People v. DIST. CT., IN AND FOR TENTH, ETC.

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632 P.2d 1022 (1981)

The PEOPLE of the State of Colorado, Petitioner, v. The DISTRICT COURT, In and For the TENTH JUDICIAL DISTRICT, State of Colorado, The Honorable Donald Abram, District Judge Thereof, Respondents.

No. 81SA93.

Supreme Court of Colorado, En Banc.

August 31, 1981.

*1023 Gus F. Sandstrom, Jr., Dist. Atty., Tenth Judicial Dist., Michael S. Kupecz, Chief Appellate Deputy Dist. Atty., Pueblo, for petitioner.

Charles Butler, Pueblo, for respondents.

LEE, Justice.

In this original proceeding the People seek relief in the nature of prohibition pursuant to C.A.R. 21. We issued a rule to show cause why the relief prayed for should not be granted and now make the rule absolute.

On June 18, 1980, a petition in delinquency was filed against R.G.G., age 15, alleging that he had committed the crime of second-degree burglary. Section 18-4-203, C.R.S. 1973 (1978 Repl.Vol. 8).

Defense counsel for R.G.G. filed a motion to compel the district attorney to arrange for the administration of a polygraph examination of the key prosecution witness, the victim of and eyewitness to the burglary. The district attorney opposed the granting of the motion. After hearing, the district court ordered the district attorney to arrange for the polygraph examination and to provide the results to defense counsel.[1] The district attorney's motion for a rehearing was denied.

The People contend that the district court had no authority to order the district attorney to cause a polygraph examination to be administered to its key witness. We agree.

Our analysis begins with the recognition that the duty of the prosecutor is to seek justice, not merely convict. As stated in Singer v. United States, 380 U.S. 24, 85 S. Ct. 783, 13 L. Ed. 2d 630 (1965)

"... the [prosecutor] in a criminal prosecution is not an ordinary party to a controversy, but is a `servant of the law' with a `twofold aim ... that guilt shall not escape or innocence suffer.'" Id. at 37, 85 S. Ct. at 791.

*1024 See 1 ABA Standards for Criminal Justice, The Prosecution Function, 3-1.1 (2d Ed. 1980). In the absence of evidence to the contrary, it is presumed that the district attorney is performing his duty in accordance with the law. People v. One 1965 Oldsmobile, 52 Ill. 2d 37, 284 N.E.2d 646 (1972), rev. on other grounds, Robinson v. Hanrahan, 409 U.S. 38, 93 S. Ct. 30, 34 L. Ed. 2d 47 (1972).

It is clear that while a district attorney is an officer of the court, as is any member of the bar, he is not a judicial officer nor a part of the judicial branch of government. The district attorney belongs to the executive branch of the government. People v. District Court, 186 Colo. 335, 527 P.2d 50 (1974). As an executive officer charged with the duty to prosecute persons for violations of the criminal laws, he has a broad discretion in the performance of his duties. See 1 ABA Standards for Criminal Justice, The Prosecution Function, 3-3.9 (2d Ed. 1980). The scope of this discretion extends to the power to investigate and to determine who shall be prosecuted and what crimes shall be charged. Generally, his discretion in charging, consenting to deferred prosecution, or requesting dismissal of pending charges under Crim.P. 48 may not be controlled or limited by judicial intervention.[2]People v. District Court, supra; Myers v. District Court, 184 Colo. 81, 518 P.2d 836 (1974); People v. Dennis, 164 Colo. 163, 433 P.2d 339 (1967). See also Ascherman v. Bales, 273 Cal. App. 2d 707, 78 Cal. Rptr. 445 (1969); Meyers v. State, 266 Ind. 513, 364 N.E.2d 760 (1977); Brune v. Marshall, 169 Ind.App. 637, 350 N.E.2d 661 (1976); and People v. Friday, 98 Mich.App. 522, 296 N.W.2d 618 (1980).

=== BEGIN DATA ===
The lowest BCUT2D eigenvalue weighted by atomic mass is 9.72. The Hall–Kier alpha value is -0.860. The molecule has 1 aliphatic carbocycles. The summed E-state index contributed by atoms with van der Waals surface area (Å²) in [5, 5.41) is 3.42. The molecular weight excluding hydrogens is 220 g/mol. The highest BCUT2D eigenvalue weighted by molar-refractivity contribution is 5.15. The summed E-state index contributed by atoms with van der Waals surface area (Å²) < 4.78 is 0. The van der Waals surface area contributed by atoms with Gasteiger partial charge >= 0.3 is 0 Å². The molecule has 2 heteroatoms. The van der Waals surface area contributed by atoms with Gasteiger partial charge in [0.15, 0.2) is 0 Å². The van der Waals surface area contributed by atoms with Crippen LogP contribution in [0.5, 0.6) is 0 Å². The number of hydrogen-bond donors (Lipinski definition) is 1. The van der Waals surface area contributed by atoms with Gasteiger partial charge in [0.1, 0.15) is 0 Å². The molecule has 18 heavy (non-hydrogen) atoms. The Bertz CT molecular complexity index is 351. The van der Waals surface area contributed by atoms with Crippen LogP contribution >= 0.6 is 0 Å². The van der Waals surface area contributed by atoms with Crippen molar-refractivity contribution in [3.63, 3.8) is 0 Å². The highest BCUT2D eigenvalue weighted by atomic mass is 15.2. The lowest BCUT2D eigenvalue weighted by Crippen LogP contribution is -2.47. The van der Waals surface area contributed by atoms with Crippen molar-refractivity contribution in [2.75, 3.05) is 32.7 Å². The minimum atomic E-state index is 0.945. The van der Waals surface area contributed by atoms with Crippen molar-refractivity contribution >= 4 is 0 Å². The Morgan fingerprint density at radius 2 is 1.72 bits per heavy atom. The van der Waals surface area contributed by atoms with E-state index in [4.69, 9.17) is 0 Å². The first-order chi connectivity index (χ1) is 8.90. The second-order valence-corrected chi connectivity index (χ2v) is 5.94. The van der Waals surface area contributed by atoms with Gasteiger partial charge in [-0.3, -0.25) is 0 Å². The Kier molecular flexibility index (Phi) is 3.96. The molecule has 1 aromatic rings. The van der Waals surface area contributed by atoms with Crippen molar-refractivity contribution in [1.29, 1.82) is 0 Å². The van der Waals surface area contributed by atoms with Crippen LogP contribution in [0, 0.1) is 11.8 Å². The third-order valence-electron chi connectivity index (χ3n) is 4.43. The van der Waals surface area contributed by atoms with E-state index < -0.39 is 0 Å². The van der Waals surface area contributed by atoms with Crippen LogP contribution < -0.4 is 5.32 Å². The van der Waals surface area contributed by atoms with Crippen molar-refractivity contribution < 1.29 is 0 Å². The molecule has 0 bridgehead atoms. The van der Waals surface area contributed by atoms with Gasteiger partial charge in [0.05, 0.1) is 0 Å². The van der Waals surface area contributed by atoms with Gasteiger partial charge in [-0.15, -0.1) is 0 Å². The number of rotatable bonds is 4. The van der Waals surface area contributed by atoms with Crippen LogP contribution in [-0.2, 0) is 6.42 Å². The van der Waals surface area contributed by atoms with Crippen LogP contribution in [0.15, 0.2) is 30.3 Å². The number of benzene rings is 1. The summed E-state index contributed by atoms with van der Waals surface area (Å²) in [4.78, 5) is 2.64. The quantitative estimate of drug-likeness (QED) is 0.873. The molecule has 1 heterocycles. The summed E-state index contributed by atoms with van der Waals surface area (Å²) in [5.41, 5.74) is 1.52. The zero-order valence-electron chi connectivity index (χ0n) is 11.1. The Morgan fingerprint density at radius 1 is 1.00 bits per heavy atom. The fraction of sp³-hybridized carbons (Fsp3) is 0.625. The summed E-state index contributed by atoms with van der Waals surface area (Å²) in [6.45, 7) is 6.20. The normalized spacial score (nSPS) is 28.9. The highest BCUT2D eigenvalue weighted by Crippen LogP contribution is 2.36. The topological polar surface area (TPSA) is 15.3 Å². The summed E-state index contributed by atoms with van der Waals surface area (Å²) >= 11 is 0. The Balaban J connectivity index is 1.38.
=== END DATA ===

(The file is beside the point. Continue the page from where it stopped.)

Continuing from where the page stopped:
The district attorney's broad discretion in determining whether a charge shall be filed involves the primary determination of whether the evidence of the crime is sufficient to warrant the filing of the charge. This obviously depends upon his evaluation of the reliability and credibility of the witnesses to the crime, including the complaining witness or victim of the crime. Whether this evidence shall be tested by ordinary means of interrogation or by other means, such as requiring a potential witness to submit to a polygraph examination, is a matter of prosecutorial discretion. This function is not subject to judicial control or direction. To hold that the exercise of such prosecutorial discretion is subject to judicial oversight would erode the doctrine of separation of powers in violation of Article III of the Colorado Constitution.

It is clear from the record before us that the district attorney, in evaluating the reliability and credibility of the key witness, did not believe it necessary to subject the witness of the alleged burglary to a polygraph examination in preparation of the People's case. For the court to order the district attorney to do so for the benefit of the defense, in our view, amounts to an impermissible judicial intrusion into the prosecutor's function.

We hold that the decision to request that a prosecution witness submit to a polygraph examination is, in the absence of circumstances not here present, within the discretion of the prosecutor and may not be controlled or directed by the trial court. One 1965 Oldsmobile, supra. The order of the district court was inappropriate and should be vacated.

The rule to show cause is made absolute.

NOTES

[1] The district court declined to rule on the question of whether the results of the polygraph test would be admissible as evidence at trial and that question is not an issue in this case.

[2] The trial court under Crim.P. 48 retains some supervisory power in determining whether to grant a motion to dismiss by the prosecution. See People v. District Court, 196 Colo. 420, 586 P.2d 1329 (1978).